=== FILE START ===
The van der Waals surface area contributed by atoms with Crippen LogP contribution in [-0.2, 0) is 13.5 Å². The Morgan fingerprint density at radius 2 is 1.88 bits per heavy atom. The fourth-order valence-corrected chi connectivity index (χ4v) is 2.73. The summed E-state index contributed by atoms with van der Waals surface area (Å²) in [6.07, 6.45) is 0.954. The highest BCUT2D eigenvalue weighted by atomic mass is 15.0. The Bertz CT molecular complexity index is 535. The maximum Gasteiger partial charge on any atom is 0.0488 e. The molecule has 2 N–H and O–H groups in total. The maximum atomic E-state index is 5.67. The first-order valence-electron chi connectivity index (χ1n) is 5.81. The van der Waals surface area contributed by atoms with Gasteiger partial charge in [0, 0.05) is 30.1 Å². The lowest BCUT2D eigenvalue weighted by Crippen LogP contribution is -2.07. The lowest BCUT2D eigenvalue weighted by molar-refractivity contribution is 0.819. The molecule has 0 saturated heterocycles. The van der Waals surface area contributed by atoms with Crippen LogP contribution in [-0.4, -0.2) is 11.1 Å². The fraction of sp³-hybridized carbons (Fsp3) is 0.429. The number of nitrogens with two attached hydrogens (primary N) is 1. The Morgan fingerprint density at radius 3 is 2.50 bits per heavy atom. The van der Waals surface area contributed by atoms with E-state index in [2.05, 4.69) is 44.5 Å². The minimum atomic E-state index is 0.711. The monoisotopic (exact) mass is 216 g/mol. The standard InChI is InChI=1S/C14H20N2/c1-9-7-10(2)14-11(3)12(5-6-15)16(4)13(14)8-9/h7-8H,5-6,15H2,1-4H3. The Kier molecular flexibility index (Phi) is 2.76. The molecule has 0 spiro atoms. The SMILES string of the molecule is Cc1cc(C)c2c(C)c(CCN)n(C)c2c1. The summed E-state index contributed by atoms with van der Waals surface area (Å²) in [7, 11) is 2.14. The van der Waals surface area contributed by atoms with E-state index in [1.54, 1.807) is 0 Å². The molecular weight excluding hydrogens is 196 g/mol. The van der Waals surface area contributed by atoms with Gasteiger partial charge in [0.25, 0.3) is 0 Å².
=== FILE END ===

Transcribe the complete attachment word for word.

The van der Waals surface area contributed by atoms with Crippen LogP contribution in [-0.2, 0) is 13.5 Å². The Morgan fingerprint density at radius 2 is 1.88 bits per heavy atom. The fourth-order valence-corrected chi connectivity index (χ4v) is 2.73. The summed E-state index contributed by atoms with van der Waals surface area (Å²) in [6.07, 6.45) is 0.954. The highest BCUT2D eigenvalue weighted by atomic mass is 15.0. The Bertz CT molecular complexity index is 535. The maximum Gasteiger partial charge on any atom is 0.0488 e. The molecule has 2 N–H and O–H groups in total. The maximum atomic E-state index is 5.67. The first-order valence-electron chi connectivity index (χ1n) is 5.81. The van der Waals surface area contributed by atoms with Gasteiger partial charge in [0, 0.05) is 30.1 Å². The lowest BCUT2D eigenvalue weighted by Crippen LogP contribution is -2.07. The lowest BCUT2D eigenvalue weighted by molar-refractivity contribution is 0.819. The molecule has 0 saturated heterocycles. The van der Waals surface area contributed by atoms with Crippen LogP contribution in [-0.4, -0.2) is 11.1 Å². The fraction of sp³-hybridized carbons (Fsp3) is 0.429. The number of nitrogens with two attached hydrogens (primary N) is 1. The Morgan fingerprint density at radius 3 is 2.50 bits per heavy atom. The van der Waals surface area contributed by atoms with E-state index in [2.05, 4.69) is 44.5 Å². The minimum atomic E-state index is 0.711. The monoisotopic (exact) mass is 216 g/mol. The standard InChI is InChI=1S/C14H20N2/c1-9-7-10(2)14-11(3)12(5-6-15)16(4)13(14)8-9/h7-8H,5-6,15H2,1-4H3. The Kier molecular flexibility index (Phi) is 2.76. The molecule has 0 spiro atoms. The SMILES string of the molecule is Cc1cc(C)c2c(C)c(CCN)n(C)c2c1. The summed E-state index contributed by atoms with van der Waals surface area (Å²) in [7, 11) is 2.14. The van der Waals surface area contributed by atoms with E-state index in [1.54, 1.807) is 0 Å². The molecular weight excluding hydrogens is 196 g/mol. The van der Waals surface area contributed by atoms with Gasteiger partial charge in [0.25, 0.3) is 0 Å².